2013 Suzuki Kizashi Review

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The Car Connection
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The Car Connection Expert Review

Bengt Halvorson Bengt Halvorson Deputy Editor
October 9, 2012

Suzuki might be off the radar for some shoppers, but the 2013 Kizashi offers a lot of sophistication and value for the money.

The Suzuki Kizashi is in some respects a better-than-average compact sedan. Yet you don't see it on U.S. streets nearly as much as you should—due mainly because Suzuki, and Suzuki dealerships, simply haven't made much of a name for themselves here. But i value for the money takes precedence over brand cachet, the Kizashi stands as a premium, sport-flavored alternative to the likes of the Chevrolet Cruze or Volkswagen Jetta. And it's well worth putting on your shopping list.

While we wouldn't call the design or styling of the 2013 Suzuki Kizashi particularly fresh, it's handsome and nicely detailed--albeit a little conservative on the outside. At about 183 inches long, the Kizashi is more than a foot shorter than most mid-size sedans, yet it remains on the upper edge of what might be considered a compact. Compared to most other value-conscious four-cylinder compact or mid-size sedans, the Kizashi stands out for incorporating a little more sports-car swoopiness and excitement into the instrument panel and interior trim.

There's a lot to love about the way the 2013 Suzuki Kizashi performs--and it's much more about the way the Kizashi steers, handles, and responds than its outright speed or quickness. It feels athletic, and excellent suspension tuning, body control, and grip give it a nimble, tossable feel. Strong brakes--in the form of Akebono performance calipers--also tend to feel far stronger than what's usually provided in an inexpensive car. The 185-horsepower, 2.4-liter four-cylinder engine is no standout on its own; it's gutsy, though, and it moves the Kizashi plenty quick, providing spirited performance either with the available continuously variable automatic transmission (CVT) or standard six-speed manual.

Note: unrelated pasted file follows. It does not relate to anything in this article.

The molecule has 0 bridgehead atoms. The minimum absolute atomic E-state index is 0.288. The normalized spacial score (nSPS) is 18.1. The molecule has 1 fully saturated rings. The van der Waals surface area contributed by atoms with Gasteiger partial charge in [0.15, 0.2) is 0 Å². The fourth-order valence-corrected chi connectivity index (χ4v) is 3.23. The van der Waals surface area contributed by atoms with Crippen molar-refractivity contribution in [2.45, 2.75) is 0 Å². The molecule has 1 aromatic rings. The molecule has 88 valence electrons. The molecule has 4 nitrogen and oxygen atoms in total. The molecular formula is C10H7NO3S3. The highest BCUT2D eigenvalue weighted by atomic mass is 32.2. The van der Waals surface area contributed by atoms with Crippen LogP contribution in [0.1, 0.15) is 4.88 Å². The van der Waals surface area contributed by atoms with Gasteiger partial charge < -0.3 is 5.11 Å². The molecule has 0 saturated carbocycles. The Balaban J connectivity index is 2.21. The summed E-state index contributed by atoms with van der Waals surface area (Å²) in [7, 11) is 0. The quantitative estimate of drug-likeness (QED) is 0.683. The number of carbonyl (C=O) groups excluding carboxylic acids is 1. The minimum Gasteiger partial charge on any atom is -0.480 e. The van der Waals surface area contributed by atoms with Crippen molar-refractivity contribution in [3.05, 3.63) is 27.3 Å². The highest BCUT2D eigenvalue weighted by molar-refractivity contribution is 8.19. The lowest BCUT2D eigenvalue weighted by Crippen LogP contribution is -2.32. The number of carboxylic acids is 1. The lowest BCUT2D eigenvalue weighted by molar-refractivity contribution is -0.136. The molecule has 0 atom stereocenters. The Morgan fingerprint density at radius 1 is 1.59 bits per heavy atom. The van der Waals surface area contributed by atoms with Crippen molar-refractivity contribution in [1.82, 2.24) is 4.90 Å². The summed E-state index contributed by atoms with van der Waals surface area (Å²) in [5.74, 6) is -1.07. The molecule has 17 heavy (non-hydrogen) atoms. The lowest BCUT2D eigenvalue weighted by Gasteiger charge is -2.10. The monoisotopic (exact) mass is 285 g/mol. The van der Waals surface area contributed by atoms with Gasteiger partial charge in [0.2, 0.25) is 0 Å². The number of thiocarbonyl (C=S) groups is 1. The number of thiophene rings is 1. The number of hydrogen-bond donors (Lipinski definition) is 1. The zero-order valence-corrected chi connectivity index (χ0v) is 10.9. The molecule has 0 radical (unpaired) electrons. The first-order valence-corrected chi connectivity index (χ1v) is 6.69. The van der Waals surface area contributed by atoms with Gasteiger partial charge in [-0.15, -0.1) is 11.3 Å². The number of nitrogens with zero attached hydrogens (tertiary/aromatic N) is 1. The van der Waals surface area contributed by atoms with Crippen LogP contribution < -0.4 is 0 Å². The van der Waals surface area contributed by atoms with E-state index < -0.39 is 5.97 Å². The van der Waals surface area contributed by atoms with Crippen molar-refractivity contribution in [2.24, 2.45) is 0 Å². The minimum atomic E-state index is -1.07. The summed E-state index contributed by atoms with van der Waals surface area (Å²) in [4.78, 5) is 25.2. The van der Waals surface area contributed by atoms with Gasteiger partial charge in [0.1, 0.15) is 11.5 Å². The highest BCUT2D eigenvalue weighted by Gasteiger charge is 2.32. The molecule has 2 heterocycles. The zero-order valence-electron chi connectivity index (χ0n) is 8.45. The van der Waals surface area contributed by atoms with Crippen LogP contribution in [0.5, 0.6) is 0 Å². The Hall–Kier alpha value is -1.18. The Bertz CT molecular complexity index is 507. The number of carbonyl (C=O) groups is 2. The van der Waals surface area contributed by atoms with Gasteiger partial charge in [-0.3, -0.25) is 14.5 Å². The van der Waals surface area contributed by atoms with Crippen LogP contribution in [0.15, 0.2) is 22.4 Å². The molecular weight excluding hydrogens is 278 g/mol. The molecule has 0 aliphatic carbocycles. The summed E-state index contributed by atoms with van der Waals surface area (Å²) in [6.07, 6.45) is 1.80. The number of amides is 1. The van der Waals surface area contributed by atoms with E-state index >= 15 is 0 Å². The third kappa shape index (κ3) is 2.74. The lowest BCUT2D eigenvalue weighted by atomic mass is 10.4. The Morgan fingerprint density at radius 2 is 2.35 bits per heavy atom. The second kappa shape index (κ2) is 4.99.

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'Just right' is probably what many Americans will think when they size the Kizashi up. It's about right for young families, empty nesters, or just urban commuters who want a reasonably roomy vehicle that's also not a burden to park. Factor in the well-designed cabin, pleasing materials, and refined ride, and it's a compelling package with a lot of passenger appeal. The back seat is definitely kid-friendly, but if you have taller drivers in front, it's only going to work for a couple of adults for a short distance. Trunk space is tight, but the rear seatbacks are split 60/40 and can easily be flipped forward. There are some clever smaller storage spaces, and materials and finishes are top-notch for the price. The Kizashi rides in a measured, upscale, and sporty way, yet manages to tune out road noise and harshness.